Wachsmuth's Hellenic Antiquities' have advanced to the seventh number of the second edition. A series of biographies of distinguished characters, illustrative of the rich collection of modern Medals in the Imperial Museum of Vienna, has been published by M. Bergmann, Custos of the Museum.

A popular System of Geology has appeared from the pen of Professor Von Leonhard of Heidelberg. In Medicine, Drs. Maffey and Rausch have written on the degree and mode of human degeneration, with especial relation to that frequent affliction of mountainous countries,—the kind of idiotcy called “Cretinism" in the Alps.

In the Periodical Literature of Germany a new historical magazine, published at Berlin, supported by M. Boeckh and W. Grimm, G. H. Pertz and L. Ranke, has just completed its first year. A second periodical for Legal Science presents an equally imposing list of contributors, including Von Savigny, C. F. Eichhorn, Rudorff, etc.

The character of a large portion of the most recent publications of Germany almost precludes a notice of their appearance in a review of the scientific productions of the country. The increased severity of the censorship in Prussia, where obnoxious political articles are now not only suppressed but handed over to the police to be punished directly or indirectly, has a blighting effect upon talent in a country in which the source of national power is generally recognised to lie in mental progress and freedom of thought. Details of persecuting trials instituted against professors, authors and deputies of legislative assemblies, accompanied by tyrannical or sophistical perversion of laws and legal forms by judges or ministers, have but little interest for foreign countries, although of vital local importance. We regret to see a large portion of every German catalogue still occupied with publications of this kind, the enumeration of which would only serve to blight the hopes already checked, that England and Europe were led to entertain of the prospects of Germany on the visit of a distinguished guest some years back. As this attempt to suppress public opinion, as might easily have been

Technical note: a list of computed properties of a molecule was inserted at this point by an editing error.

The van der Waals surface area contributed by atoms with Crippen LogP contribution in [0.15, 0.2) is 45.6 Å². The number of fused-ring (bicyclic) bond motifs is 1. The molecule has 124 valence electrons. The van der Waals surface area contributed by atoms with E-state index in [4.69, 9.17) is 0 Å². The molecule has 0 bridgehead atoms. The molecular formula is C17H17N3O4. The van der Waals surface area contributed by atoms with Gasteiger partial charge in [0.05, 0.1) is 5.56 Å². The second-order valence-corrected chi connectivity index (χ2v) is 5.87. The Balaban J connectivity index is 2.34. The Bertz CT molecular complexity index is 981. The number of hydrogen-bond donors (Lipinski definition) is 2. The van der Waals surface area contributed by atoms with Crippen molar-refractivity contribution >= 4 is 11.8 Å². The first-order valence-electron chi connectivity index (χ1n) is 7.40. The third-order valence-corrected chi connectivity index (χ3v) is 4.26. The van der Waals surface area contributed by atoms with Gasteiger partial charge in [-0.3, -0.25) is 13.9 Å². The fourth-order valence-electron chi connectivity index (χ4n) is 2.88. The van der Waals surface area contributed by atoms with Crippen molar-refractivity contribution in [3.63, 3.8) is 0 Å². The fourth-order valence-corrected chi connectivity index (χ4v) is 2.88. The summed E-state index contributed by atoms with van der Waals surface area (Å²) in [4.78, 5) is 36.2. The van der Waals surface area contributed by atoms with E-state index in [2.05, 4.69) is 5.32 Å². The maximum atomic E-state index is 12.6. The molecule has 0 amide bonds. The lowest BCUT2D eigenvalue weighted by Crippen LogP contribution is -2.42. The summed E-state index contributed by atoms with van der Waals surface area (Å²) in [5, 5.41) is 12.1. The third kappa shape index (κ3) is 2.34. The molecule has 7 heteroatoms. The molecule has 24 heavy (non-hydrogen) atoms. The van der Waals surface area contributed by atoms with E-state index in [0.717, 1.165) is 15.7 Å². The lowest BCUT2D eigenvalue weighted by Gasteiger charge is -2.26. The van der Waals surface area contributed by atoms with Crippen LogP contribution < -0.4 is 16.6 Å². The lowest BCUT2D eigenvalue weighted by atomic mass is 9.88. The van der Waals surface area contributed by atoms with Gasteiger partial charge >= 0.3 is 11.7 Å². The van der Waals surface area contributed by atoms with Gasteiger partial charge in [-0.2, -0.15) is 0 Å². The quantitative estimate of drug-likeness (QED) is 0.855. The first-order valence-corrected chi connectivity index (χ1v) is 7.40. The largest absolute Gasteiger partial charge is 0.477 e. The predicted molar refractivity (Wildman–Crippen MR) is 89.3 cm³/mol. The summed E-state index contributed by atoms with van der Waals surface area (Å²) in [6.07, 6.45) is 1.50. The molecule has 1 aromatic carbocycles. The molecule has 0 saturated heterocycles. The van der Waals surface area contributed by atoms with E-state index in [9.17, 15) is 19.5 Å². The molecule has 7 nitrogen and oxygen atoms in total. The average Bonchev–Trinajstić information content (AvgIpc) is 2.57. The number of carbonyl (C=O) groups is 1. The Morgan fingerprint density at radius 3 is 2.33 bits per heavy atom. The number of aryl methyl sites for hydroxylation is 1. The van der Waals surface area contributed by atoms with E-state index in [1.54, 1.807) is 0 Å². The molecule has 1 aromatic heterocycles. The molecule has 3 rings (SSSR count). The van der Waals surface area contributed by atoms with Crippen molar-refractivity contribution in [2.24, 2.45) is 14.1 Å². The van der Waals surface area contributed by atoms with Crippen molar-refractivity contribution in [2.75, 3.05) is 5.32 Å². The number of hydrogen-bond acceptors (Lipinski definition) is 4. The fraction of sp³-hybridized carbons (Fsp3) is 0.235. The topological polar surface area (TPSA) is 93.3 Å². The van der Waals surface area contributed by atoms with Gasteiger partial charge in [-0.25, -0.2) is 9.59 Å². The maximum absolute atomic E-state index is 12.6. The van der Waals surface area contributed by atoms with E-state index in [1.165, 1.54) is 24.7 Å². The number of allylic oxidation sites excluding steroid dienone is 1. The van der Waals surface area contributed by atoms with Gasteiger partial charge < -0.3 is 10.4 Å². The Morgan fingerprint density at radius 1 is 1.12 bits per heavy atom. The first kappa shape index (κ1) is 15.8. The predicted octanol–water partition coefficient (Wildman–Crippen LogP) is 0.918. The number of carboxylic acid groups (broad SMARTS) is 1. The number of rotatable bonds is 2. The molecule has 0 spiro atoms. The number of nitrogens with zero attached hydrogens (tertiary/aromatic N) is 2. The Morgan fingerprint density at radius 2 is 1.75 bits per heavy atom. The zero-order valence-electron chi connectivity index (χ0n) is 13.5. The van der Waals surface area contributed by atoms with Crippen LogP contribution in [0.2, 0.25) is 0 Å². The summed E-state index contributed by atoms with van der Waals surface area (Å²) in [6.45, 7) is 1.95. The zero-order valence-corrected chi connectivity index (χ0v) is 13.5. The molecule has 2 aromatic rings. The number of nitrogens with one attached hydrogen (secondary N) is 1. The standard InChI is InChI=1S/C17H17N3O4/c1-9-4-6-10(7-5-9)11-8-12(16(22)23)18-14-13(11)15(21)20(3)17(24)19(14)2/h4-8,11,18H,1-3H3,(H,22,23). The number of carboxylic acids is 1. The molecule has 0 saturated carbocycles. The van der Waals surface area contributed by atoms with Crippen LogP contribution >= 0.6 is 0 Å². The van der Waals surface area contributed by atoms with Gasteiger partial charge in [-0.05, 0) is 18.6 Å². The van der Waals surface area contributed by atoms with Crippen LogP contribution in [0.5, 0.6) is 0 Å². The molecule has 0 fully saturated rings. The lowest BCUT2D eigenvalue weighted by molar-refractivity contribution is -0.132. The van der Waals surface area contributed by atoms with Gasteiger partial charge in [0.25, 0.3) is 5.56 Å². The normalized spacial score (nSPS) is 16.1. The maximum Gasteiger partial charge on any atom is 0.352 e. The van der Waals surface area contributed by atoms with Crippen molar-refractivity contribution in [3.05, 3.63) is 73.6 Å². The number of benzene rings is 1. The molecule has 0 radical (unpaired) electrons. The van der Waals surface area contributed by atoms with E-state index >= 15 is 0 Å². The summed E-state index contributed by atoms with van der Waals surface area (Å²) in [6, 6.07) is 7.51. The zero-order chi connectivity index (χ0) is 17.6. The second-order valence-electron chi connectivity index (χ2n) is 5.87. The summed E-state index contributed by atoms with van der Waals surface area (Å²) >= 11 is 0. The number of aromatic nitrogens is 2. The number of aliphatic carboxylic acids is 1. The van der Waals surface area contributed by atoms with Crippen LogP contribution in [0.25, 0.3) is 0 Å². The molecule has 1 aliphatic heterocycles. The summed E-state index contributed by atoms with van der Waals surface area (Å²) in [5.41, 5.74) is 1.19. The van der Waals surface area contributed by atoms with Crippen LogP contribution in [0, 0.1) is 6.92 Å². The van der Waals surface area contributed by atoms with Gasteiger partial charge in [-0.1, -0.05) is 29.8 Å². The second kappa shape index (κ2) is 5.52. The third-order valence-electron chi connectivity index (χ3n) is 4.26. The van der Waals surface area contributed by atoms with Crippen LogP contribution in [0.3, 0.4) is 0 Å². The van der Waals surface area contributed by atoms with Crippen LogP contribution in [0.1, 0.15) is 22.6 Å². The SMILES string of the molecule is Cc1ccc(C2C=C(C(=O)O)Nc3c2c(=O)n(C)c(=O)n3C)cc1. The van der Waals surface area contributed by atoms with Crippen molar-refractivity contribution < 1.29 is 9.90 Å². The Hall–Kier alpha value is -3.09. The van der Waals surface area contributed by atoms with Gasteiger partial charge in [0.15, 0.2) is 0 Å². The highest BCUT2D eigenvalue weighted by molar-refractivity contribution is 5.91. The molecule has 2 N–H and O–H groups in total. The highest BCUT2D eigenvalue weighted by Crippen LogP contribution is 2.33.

foreseen, has given but a fresh stimulus to discontent, and called forth less measured language in criticism than used to prevail, it was impossible to avoid alluding to a characteristic feature of the German literature of the day. But we forbear from entering into its details, in the hope that the causes will not prove permanent which so lamentably divert talent from its true field of activity. Our Quarterly publications, which already had a creditable rival in Cotta's 'Vierteljahrschrift,' have found a second in a Hungarian Review published in German.